My Real Life Story I Grew Up In A Kotha Where I Was Ridiculed As ‘The Son Of A Prostitute’; I Overcame It With Education

LAST MODIFIED: April 7 2018, 12:57 IST
367

“In the 1980s, when the kotha culture was on the decay, I experienced childhood in Congress House, Mumbai, and Bandook Gully, Kolkata, two noteworthy dusk hotspots for men who needed to shower 10 rupee notes on the singing-moving nautch young ladies, or prostitutes.

The women working in these kothas had several appellations such as tawaif, baiji, kothewali, mujrewali, kamanewaali, but r**** was a standard word used to address them collectively. The nautch girls were not sex-workers, but it is tricky for men to distinguish between the two professions because in their eyes women performing mujras are hinting at sexual availability.

When the women sang ‘Salaam-e-ishq meri jaan zara qubool kar lo’, every man sitting in the audience believed it was meant for him and him alone. And that’s when they often overstepped when a courtesan followed it with the second line, ‘Tum hum se pyar karne ki zara si bhool kar lo.’ The women sold ada, but the men were fida over something else entirely.

Another disadvantage of that stigma was that every time I stepped out of the kotha, I would hear someone shouting out ‘R**** ka beta’ to shame me. My mother was sold to a madam in a kotha in Kolkata when she reached puberty. She was a child bride before that, working as a bonded labourer for a family in Agra. She belongs to the Kanjarbhat community from Pune.

To me, my mother’s profession was like a magician’s bravura performance. She wore stunning costumes and she smelled of exotic perfumes. She danced like an acrobat, balancing a half-full bottle of Thumbs-Up on her head, and contorting her body to pick notes with her mouth from the raees (patrons) who insisted on tricks of the trade. She could be equally gracious as a chanteuse, holding a note (a musical one) when she sang popular ghazals. I watched her in awe and imbibed some of her steadfast qualities, though I can hardly match her footwork, or her vocal pitch.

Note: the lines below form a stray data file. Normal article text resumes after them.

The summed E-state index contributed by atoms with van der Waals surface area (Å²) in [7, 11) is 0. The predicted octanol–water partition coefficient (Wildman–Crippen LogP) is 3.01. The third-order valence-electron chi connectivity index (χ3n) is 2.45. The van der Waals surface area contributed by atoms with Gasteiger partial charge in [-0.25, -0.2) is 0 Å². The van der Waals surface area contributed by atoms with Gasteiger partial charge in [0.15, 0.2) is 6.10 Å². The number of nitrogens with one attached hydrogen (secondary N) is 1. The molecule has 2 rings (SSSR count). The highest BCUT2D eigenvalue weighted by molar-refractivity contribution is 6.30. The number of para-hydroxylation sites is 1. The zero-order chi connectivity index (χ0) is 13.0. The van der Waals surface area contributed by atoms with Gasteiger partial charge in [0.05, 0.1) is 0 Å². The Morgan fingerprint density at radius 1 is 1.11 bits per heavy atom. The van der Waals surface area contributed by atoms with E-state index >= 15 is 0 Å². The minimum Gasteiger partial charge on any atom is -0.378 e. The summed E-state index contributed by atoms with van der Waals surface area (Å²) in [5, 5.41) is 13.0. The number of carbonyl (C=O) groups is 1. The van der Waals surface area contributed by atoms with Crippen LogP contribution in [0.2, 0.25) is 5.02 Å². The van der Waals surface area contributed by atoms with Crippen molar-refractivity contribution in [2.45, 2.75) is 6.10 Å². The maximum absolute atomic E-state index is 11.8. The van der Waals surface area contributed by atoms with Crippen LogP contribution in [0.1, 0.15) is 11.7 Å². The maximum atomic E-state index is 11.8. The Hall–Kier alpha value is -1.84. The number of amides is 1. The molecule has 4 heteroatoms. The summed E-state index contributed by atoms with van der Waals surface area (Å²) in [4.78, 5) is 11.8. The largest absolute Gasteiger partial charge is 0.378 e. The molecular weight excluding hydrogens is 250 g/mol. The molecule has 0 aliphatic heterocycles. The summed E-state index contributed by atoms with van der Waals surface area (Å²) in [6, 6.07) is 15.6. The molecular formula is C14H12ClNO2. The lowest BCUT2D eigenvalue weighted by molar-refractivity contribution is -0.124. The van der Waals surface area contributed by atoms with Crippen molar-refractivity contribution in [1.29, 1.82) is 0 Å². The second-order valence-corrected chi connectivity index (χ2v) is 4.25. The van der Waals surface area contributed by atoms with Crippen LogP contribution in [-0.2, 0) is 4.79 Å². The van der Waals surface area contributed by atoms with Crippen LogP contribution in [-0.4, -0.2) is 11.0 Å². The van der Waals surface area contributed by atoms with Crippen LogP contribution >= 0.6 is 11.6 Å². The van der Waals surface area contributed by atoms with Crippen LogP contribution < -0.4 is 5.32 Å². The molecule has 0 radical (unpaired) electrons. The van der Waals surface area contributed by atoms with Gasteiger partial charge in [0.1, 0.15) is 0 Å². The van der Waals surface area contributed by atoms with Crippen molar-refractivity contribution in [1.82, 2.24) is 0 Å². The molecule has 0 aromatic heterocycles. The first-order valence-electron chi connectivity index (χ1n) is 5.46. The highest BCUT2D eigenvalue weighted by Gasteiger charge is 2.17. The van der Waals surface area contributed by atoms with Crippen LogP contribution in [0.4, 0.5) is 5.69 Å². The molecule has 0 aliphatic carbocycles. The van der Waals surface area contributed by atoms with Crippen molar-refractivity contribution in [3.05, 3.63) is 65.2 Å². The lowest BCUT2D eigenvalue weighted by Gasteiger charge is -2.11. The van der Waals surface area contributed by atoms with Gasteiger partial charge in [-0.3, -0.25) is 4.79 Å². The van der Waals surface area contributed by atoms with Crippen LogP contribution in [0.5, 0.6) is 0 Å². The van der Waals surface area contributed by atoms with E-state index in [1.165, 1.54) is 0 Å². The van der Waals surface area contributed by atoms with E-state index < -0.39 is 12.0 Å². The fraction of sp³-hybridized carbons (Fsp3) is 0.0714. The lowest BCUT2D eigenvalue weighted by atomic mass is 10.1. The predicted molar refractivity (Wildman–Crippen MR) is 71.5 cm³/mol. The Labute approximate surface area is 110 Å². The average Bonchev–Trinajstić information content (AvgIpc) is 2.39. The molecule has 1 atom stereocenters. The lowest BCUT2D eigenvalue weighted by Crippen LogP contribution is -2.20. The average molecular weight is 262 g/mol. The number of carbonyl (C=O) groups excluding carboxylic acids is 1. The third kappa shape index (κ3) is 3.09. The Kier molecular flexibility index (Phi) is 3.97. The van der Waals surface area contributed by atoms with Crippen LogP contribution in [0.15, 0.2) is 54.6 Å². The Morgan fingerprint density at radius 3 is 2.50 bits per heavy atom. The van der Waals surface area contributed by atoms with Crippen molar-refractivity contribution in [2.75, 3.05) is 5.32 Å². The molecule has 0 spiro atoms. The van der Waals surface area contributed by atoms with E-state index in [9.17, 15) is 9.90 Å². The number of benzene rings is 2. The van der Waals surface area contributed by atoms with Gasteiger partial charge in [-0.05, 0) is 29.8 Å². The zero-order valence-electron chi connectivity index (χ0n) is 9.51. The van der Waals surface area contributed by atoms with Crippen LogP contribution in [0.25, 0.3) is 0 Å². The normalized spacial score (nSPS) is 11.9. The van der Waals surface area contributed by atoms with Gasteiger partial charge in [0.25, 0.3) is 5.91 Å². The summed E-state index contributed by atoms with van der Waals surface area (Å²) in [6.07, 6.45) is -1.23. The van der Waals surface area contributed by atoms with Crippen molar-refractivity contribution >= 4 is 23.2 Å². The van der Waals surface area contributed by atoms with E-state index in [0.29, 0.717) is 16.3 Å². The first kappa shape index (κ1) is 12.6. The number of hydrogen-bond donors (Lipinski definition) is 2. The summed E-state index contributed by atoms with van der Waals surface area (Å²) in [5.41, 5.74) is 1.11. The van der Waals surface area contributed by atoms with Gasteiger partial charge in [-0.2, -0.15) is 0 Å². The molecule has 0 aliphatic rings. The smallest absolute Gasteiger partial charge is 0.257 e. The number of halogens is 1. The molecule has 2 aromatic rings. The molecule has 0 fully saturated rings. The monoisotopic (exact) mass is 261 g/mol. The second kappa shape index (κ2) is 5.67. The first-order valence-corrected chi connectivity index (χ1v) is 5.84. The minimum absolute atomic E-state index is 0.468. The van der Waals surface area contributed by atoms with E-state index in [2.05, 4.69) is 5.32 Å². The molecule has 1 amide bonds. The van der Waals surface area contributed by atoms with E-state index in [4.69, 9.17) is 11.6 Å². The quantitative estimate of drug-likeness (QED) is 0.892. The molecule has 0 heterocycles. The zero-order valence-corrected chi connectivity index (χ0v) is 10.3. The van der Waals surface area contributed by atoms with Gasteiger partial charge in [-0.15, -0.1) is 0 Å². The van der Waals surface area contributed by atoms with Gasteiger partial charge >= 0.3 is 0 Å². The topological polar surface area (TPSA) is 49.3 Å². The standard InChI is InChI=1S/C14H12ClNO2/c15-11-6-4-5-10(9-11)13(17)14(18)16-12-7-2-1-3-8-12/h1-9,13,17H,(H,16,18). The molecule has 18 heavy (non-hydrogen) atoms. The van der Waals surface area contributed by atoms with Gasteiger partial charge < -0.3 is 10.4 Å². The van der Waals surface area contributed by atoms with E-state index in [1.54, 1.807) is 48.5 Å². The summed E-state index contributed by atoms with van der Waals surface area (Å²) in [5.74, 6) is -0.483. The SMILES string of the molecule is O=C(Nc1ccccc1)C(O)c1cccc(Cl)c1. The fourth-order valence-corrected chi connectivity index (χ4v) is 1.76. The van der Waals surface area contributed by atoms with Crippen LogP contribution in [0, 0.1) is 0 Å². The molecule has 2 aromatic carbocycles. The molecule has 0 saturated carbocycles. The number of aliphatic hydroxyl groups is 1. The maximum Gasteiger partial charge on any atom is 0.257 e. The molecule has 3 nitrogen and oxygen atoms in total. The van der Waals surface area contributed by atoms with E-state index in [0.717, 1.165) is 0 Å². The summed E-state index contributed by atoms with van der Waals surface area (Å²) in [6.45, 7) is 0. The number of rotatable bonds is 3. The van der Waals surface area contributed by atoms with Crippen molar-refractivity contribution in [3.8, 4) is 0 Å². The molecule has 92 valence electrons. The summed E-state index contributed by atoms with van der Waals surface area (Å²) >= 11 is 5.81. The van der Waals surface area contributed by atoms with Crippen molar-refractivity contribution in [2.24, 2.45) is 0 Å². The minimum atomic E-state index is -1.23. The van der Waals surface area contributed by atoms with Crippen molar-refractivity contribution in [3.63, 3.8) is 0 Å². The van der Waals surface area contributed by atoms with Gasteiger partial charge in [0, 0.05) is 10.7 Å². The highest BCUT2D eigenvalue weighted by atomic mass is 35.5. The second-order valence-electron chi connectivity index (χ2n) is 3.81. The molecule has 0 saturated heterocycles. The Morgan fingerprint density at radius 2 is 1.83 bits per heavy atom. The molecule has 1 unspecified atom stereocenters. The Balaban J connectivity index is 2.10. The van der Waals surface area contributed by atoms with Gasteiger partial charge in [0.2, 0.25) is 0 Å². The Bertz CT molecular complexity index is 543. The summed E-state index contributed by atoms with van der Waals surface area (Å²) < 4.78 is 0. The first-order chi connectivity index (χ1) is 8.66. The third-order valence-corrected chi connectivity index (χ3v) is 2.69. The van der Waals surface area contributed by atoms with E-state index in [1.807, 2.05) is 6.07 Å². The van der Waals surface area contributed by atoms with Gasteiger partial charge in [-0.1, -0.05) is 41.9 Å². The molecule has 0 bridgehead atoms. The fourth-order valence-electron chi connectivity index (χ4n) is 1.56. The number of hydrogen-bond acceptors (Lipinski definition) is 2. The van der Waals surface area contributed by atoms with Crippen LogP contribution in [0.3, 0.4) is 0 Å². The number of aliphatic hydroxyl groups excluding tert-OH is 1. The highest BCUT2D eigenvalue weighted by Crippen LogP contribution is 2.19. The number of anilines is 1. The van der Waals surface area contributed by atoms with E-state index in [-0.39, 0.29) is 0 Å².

What was difficult to deal with as a child was not her job but the complexities of adjusting to the worlds inside and outside the kotha. Inside the kotha, life was heaven. Outside, hell awaited us.

It took me some getting used to the taunts we were subjected to. When my mother enrolled me in a boarding school in Kurseong, and later in Darjeeling, books helped me cope with the ignominy we faced outside our home.

I immersed myself in my studies, became an autodidact chewing up the school library, and burnished the ambition to become a writer from an early age. I did not have this inclination or intelligence because I wanted to tell my mother’s story. I simply wanted to adopt another language in order to not be influenced by the toxic environment around me back in the kotha where I spent my winter vacations.

Over the years, the cuss words r**** ka beta became ineffective. Education had fortified me to disregard humiliation. Abuse no longer rankled me.

Some of my friends from the kothas and outside feel betrayed that I have recently started talking about my past, and have been sharing my story. They have almost no insight about how it will shape and empower my future.

I work as a journalist, contributing as a freelancer to The Hindu newspaper. I have previously worked in Scroll and Midday. With no training or background in journalism, I have come this far only because my mother had the foresight to educate me. Next month, my first book Lean Days, a travel-fiction roman-a-clef is being published by HarperCollins. I feel now the time is ripe to narrate something worthwhile next – not my, but my mother’s survival story.”